|Aerial or Ground Total Counts||33,692||0||0||0|
|Direct Sample Counts and Reliable Dung Counts||95,670||11,860||11,860||0|
|Other Dung Counts||449||1,106||263||0|
|Data Category||Known Range||Possible Range||Total Range|
|Aerial or Ground Total Counts||113,822||14,928||128,749|
|Direct Sample Counts and Reliable Dung Counts||263,288||19,043||282,332|
|Other Dung Counts||1,849||3||1,852|
|Country||Definite||Probable||Possible||Speculative||Range Area (km²)||% of Regional Range||% of Range Assessed||IQI1||PFS2|
Although there were no new estimates for three countries in Eastern Africa (Eritrea, Ethiopia, and Somalia), the major populations in the subregion were surveyed since the 2007 update from the African Elephant Database.
A number of new areas were surveyed, mainly in the southern part of Sudan. In 2011, South Sudan became an independent state, and all of the surveyed elephant areas are in the newly created country. Anecdotal reports of movement from Ethiopia and Eritrea into Sudan were reported at the 2012 African elephant range States meeting, which may warrant retaining Sudan as a range State, but as of the current update, there was no confirmation of these movements.
While overall estimates from Repeat Surveys show an increase in DEFINITES + PROBABLES (+3,376 ), the estimates should be also be viewed in the context of a surge in poaching across the subregion, particularly since 2010. PIKE levels for Eastern Africa increased in 2010 and 2011, with the 2011 figure of 0.6 above the threshold at which elephant populations may be in decline across MIKE sites in the subregion. 2011 PIKE levels in the three largest populations in the subregion (Laikipia Samburu and Tsavo in Kenya, and Selous Mikumi in Tanzania) were above 0.6. Carcass ratios in a number of recent surveys across the subregion are in alignment with the results from MIKE. Demographic and behavioural research at one of the most well-studied MIKE sites, the Laikipia Samburu Ecosystem, shows the impact that poaching is having on this important population.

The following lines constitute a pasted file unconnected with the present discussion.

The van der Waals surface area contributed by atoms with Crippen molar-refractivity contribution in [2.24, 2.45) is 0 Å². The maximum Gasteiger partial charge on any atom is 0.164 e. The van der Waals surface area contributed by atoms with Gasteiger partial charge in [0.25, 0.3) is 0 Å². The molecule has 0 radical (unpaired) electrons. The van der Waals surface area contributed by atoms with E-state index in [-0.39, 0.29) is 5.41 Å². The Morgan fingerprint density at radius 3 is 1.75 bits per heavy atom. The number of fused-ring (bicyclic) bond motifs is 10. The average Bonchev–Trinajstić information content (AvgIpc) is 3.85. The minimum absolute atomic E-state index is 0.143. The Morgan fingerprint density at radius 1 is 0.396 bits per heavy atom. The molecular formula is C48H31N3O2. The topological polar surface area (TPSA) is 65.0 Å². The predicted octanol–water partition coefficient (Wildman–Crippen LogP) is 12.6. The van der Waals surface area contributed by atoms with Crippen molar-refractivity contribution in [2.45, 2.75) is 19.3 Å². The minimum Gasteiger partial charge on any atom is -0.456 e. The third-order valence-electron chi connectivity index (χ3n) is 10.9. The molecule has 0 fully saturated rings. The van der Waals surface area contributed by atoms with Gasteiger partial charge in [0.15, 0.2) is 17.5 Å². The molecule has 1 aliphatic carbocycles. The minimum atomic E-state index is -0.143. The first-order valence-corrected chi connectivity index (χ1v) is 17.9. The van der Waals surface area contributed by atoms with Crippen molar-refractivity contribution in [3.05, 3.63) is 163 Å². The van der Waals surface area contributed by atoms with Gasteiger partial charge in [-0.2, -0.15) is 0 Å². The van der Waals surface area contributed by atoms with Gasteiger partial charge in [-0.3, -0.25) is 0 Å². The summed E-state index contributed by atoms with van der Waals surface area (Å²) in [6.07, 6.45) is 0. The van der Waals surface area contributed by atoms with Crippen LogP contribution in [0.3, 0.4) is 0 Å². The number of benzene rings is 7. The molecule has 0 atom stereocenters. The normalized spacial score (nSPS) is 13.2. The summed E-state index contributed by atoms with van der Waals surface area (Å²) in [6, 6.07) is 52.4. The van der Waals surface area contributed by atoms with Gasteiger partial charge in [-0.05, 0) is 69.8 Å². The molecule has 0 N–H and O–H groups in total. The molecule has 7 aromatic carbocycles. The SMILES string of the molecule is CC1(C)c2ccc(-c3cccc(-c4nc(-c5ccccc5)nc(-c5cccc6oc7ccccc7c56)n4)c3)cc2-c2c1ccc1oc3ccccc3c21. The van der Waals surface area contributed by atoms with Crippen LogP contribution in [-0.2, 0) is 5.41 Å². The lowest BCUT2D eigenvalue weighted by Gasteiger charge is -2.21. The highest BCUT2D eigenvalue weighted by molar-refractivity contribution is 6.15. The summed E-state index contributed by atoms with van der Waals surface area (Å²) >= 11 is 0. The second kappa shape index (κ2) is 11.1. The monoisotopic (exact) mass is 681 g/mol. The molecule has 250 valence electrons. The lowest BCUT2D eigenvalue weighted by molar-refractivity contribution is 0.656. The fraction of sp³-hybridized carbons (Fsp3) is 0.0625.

In recent years, Tanzania and Kenya have emerged in the latest ETIS cluster analysis as important transit countries for raw ivory departing the continent, with nearly half of the large-scale ivory seizures during the period 2009-2011 implicating the ocean seaports of Mombasa, Dar es Salaam and Zanzibar. Uganda and Ethiopia also emerged in the most recent ETIS analysis as countries of concern in the illegal ivory trade. Somalia has never submitted a single elephant product seizure to ETIS.
Land use change and habitat fragmentation continue to threaten elephant range across this subregion, although some policy instruments are now in place to provide a framework for long-term planning for these ecosystems. The East African CommunityTransboundary Ecosystems Bill was approved by the East African Legislative Assembly in 2012. Both Kenya and Tanzania launched new elephant management plans in 2012.
1 IQI: Information Quality Index: This index quantifies overall data quality at the regional level based on the precision of estimates and the proportion of assessed elephant range (i.e. range for which estimates are available). The IQI ranges from zero (no reliable information) to one (perfect information).
2 PFS: Priority for Future Surveys, ranked from 1 to 5 (highest to lowest). Based on the precision of estimates and the proportion of national range accounted for by the site in question, PFS is a measure of the importance and urgency for future population surveys. All areas of unassessed range have a priority of 1. See Introduction for details on how the PFS is derived.
Note that totals for the Definite, Probable, and Possible categories are derived by pooling the variances of individual estimates, as described at http://www.elephantdatabase.org/reliability. As a result, totals do not necessarily match the simple sum of the entries within a given category.